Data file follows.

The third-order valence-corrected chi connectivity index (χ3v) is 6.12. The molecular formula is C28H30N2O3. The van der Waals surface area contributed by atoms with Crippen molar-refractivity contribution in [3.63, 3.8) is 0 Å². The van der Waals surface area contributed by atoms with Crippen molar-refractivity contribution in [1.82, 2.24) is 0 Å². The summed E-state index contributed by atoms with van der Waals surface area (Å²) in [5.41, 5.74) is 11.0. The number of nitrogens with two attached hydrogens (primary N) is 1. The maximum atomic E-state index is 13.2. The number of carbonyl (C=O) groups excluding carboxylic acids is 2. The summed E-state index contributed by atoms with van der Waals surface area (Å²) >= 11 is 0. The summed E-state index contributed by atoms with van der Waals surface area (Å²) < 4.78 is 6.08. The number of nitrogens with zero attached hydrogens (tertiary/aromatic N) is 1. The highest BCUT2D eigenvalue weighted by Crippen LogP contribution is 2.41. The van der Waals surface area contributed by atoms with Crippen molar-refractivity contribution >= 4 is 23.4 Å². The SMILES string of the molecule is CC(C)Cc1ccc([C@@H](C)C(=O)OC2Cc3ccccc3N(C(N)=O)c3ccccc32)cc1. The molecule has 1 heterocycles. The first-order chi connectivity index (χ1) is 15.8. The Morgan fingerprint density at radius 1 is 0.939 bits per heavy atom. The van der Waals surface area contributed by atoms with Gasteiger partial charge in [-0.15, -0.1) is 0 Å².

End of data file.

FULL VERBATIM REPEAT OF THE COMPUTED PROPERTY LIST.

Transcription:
The third-order valence-corrected chi connectivity index (χ3v) is 6.12. The molecular formula is C28H30N2O3. The van der Waals surface area contributed by atoms with Crippen molar-refractivity contribution in [3.63, 3.8) is 0 Å². The van der Waals surface area contributed by atoms with Crippen molar-refractivity contribution in [1.82, 2.24) is 0 Å². The summed E-state index contributed by atoms with van der Waals surface area (Å²) in [5.41, 5.74) is 11.0. The number of nitrogens with two attached hydrogens (primary N) is 1. The maximum atomic E-state index is 13.2. The number of carbonyl (C=O) groups excluding carboxylic acids is 2. The summed E-state index contributed by atoms with van der Waals surface area (Å²) >= 11 is 0. The summed E-state index contributed by atoms with van der Waals surface area (Å²) < 4.78 is 6.08. The number of nitrogens with zero attached hydrogens (tertiary/aromatic N) is 1. The highest BCUT2D eigenvalue weighted by Crippen LogP contribution is 2.41. The van der Waals surface area contributed by atoms with Crippen molar-refractivity contribution >= 4 is 23.4 Å². The SMILES string of the molecule is CC(C)Cc1ccc([C@@H](C)C(=O)OC2Cc3ccccc3N(C(N)=O)c3ccccc32)cc1. The molecule has 1 heterocycles. The first-order chi connectivity index (χ1) is 15.8. The Morgan fingerprint density at radius 1 is 0.939 bits per heavy atom. The van der Waals surface area contributed by atoms with Gasteiger partial charge in [-0.15, -0.1) is 0 Å².